This content will become publicly available on May 26, 2023
- Publication Date:
- NSF-PAR ID:
- Journal Name:
- Page Range or eLocation-ID:
- Sponsoring Org:
- National Science Foundation
More Like this
In the pursuit of understanding life, model membranes made of phospholipids were envisaged decades ago as a platform for the bottom-up study of biological processes. Micron-sized lipid vesicles have gained great acceptance as their bilayer membrane resembles the natural cell membrane. Important biological events involving membranes, such as membrane protein insertion, membrane fusion, and intercellular communication, will be highlighted in this review with recent research updates. We will first review different lipid bilayer platforms used for incorporation of integral membrane proteins and challenges associated with their functional reconstitution. We next discuss different methods for reconstitution of membrane fusion and compare their fusion efficiency. Lastly, we will highlight the importance and challenges of intercellular communication between synthetic cells and synthetic cells-to-natural cells. We will summarize the review by highlighting the challenges and opportunities associated with studying membrane–membrane interactions and possible future research directions.
Self-associating split fluorescent proteins (FPs) are split FPs whose two fragments spontaneously associate to form a functional FP. They have been widely used for labeling proteins, scaffolding protein assembly and detecting cell-cell contacts. Recently developments have expanded the palette of self-associating split FPs beyond the original split GFP1-10/11. However, these new ones have suffered from suboptimal fluorescence signal after complementation. Here, by investigating the complementation process, we have demonstrated two approaches to improve split FPs: assistance through SpyTag/SpyCatcher interaction and directed evolution. The latter has yielded two split sfCherry3 variants with substantially enhanced overall brightness, facilitating the tagging of endogenous proteins by gene editing. Based on sfCherry3, we have further developed a new red-colored trans-synaptic marker called Neuroligin-1 sfCherry3 Linker Across Synaptic Partners (NLG-1 CLASP) for multiplexed visualization of neuronal synapses in living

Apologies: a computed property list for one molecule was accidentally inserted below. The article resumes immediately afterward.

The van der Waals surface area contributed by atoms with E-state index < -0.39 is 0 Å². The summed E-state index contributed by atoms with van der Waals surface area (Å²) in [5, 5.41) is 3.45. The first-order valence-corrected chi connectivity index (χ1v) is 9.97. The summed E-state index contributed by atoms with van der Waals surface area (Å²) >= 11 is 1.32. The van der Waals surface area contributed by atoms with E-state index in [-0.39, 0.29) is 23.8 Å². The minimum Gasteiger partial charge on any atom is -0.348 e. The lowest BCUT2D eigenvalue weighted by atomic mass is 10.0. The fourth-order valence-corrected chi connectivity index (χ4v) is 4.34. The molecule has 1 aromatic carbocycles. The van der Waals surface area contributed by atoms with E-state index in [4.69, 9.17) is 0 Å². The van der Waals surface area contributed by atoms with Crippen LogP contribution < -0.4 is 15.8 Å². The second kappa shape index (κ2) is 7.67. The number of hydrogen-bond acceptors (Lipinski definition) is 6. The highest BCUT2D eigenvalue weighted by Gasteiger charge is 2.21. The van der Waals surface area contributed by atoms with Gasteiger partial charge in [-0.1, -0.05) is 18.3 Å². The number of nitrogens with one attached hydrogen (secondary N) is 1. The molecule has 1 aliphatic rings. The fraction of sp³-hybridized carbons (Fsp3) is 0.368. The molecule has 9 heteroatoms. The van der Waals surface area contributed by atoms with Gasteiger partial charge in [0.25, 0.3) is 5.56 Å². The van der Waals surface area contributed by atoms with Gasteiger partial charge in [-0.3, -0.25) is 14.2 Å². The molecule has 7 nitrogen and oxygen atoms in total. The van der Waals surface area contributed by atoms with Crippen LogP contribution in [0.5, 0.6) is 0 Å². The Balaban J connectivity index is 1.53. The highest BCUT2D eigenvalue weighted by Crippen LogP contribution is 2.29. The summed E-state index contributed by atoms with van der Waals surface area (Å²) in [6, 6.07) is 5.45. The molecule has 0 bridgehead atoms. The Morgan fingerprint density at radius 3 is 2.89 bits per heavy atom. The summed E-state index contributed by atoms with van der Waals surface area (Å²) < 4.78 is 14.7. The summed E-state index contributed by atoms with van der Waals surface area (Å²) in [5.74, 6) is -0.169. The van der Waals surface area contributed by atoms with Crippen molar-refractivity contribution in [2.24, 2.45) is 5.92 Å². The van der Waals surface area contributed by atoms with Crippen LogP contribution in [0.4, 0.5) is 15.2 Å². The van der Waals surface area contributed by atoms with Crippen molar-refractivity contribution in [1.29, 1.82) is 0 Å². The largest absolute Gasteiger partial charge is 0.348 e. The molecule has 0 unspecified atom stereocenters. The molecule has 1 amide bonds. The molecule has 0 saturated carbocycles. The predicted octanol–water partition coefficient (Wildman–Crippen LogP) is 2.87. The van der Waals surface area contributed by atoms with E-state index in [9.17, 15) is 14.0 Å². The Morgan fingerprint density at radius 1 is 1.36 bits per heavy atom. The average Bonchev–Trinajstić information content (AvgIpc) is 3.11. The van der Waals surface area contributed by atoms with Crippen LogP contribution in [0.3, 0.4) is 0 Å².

C. elegans, demonstrating its broad applications.
null (Ed.)Abstract Cell-free gene expression (CFE) systems from crude cellular extracts have attracted much attention for biomanufacturing and synthetic biology. However, activating membrane-dependent functionality of cell-derived vesicles in bacterial CFE systems has been limited. Here, we address this limitation by characterizing native membrane vesicles in Escherichia coli- based CFE extracts and describing methods to enrich vesicles with heterologous, membrane-bound machinery. As a model, we focus on bacterial glycoengineering. We first use multiple, orthogonal techniques to characterize vesicles and show how extract processing methods can be used to increase concentrations of membrane vesicles in CFE systems. Then, we show that extracts enriched in vesicle number also display enhanced concentrations of heterologous membrane protein cargo. Finally, we apply our methods to enrich membrane-bound oligosaccharyltransferases and lipid-linked oligosaccharides for improving cell-free N- linked and O -linked glycoprotein synthesis. We anticipate that these methods will facilitate on-demand glycoprotein production and enable new CFE systems with membrane-associated activities.
Cell-like hybrids from natural and synthetic amphiphiles provide a platform to engineer functions of synthetic cells and protocells. Cell membranes and vesicles prepared from human cell membranes are relatively unstable in vitro and therefore are difficult to study. The thicknesses of biological membranes and vesicles self-assembled from amphiphilic Janus dendrimers, known as dendrimersomes, are comparable. This feature facilitated the coassembly of functional cell-like hybrid vesicles from giant dendrimersomes and bacterial membrane vesicles generated from the very stable bacterial
Escherichia colicell after enzymatic degradation of its outer membrane. Human cells are fragile and require only mild centrifugation to be dismantled and subsequently reconstituted into vesicles. Here we report the coassembly of human membrane vesicles with dendrimersomes. The resulting giant hybrid vesicles containing human cell membranes, their components, and Janus dendrimers are stable for at least 1 y. To demonstrate the utility of cell-like hybrid vesicles, hybrids from dendrimersomes and bacterial membrane vesicles containing YadA, a bacterial adhesin protein, were prepared. The latter cell-like hybrids were recognized by human cells, allowing for adhesion and entry of the hybrid bacterial vesicles into human cells in vitro.
Fragment antigen-binding domains (Fabs) from anti-Frizzled and anti-LRP6 monoclonal antibodies were conjugated using SpyTag–SpyCatcher chemistry via a one-pot reaction. The resulting synthetic heterodimeric agonist outperformed the natural ligand, Wnt-3a, in activating canonical Wnt signaling in mammalian cells. This approach should be broadly applicable to activate receptor-mediated cellular signaling.